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Snoring Treatment in Thane: The commonest symptom of sleep disordered breathing (SDB) is children’s snoring. Approximately 10 percent of children are reported to snore. Ten percent of these children (one percent of the total pediatric population) have obstructive sleep apnoea.
When an individual, young or old, obstructs breathing during sleep, the body perceives this as a choking phenomenon. The heart rate slows, the nervous system is stimulated, blood pressure rises, the brain is aroused, and sleep is disrupted. In most cases a child’s vascular system can tolerate the changes in blood pressure and heart rate. However, a child’s brain does not tolerate the repeated interruptions to sleep, leading to a child that is sleep deprived, cranky, and ill behaved.
The consequences of untreated sleep disordered breathing in children:
A problem if a child shares a room with a sibling and during sleepovers.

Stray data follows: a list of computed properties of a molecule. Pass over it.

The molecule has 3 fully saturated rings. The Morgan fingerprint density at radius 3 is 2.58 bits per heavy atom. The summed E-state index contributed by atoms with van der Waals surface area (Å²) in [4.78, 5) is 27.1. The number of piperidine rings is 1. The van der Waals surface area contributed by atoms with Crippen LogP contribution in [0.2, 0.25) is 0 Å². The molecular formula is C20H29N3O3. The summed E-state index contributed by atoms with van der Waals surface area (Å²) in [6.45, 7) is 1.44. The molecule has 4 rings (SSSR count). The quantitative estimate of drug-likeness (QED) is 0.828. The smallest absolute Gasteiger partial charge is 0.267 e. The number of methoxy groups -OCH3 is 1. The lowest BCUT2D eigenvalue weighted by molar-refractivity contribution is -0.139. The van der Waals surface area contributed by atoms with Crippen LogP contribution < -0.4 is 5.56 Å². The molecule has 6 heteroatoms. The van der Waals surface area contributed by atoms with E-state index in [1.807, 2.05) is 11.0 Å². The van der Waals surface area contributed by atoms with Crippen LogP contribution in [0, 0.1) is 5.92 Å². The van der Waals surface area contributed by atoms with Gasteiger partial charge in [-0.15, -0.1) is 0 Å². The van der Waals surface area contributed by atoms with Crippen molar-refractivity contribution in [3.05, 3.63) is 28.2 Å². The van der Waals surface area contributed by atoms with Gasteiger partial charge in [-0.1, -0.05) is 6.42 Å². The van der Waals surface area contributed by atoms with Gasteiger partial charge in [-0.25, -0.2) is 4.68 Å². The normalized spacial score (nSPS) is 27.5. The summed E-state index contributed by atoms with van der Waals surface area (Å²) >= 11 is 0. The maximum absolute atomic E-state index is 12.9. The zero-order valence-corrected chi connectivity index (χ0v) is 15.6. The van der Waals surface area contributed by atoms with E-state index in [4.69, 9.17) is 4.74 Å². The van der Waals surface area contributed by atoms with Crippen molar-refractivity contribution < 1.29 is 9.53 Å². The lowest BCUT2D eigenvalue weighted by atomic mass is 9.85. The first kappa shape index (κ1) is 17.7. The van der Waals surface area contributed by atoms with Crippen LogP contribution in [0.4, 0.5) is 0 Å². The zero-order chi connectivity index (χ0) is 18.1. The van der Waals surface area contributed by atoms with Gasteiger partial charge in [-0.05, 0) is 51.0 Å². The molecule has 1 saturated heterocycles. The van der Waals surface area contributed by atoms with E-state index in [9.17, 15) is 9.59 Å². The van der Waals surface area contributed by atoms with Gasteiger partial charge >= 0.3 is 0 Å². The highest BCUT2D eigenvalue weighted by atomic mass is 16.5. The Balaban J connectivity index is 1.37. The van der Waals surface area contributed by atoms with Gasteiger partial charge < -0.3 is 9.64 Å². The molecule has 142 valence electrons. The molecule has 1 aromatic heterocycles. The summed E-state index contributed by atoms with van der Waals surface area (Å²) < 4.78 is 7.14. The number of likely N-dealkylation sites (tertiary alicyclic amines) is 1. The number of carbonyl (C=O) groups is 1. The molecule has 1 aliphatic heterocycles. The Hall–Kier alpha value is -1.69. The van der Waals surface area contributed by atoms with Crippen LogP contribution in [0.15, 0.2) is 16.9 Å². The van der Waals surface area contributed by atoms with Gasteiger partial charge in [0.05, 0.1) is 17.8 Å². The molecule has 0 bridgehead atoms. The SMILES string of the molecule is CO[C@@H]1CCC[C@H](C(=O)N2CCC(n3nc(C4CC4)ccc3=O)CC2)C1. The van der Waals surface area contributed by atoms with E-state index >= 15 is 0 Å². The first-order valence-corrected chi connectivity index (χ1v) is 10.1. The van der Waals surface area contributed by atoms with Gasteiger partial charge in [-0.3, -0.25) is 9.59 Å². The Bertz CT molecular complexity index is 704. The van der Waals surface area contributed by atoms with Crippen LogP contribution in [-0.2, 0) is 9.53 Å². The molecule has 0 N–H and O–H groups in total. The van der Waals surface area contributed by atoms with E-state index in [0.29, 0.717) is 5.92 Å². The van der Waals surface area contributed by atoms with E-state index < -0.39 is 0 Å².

The child may become moody, inattentive, and disruptive both at home and at school. The child will lack energy.
SDB also causes increased nighttime urine production, and in children, this may lead to bedwetting.
Growth hormone is secreted at night. Low GH secretion may lead to slow growth or development.
Research suggests SDB can be associated with ADD.
The worse the child’s breathing symptoms, the greater their risk of such problems as hyperactivity, behavioral problems including aggressiveness and rule-breaking, anxiety and depression, and difficulty getting along with peers.
Newer research clearly demonstrates a lack of oxygen (and a brain blood flow) to the developing brain can affect memory, concentration and brain development. More recent research (published in late 2011) showed that the IQ difference between normal and sleep disrupted children can vary by 10 – 17 IQ points.’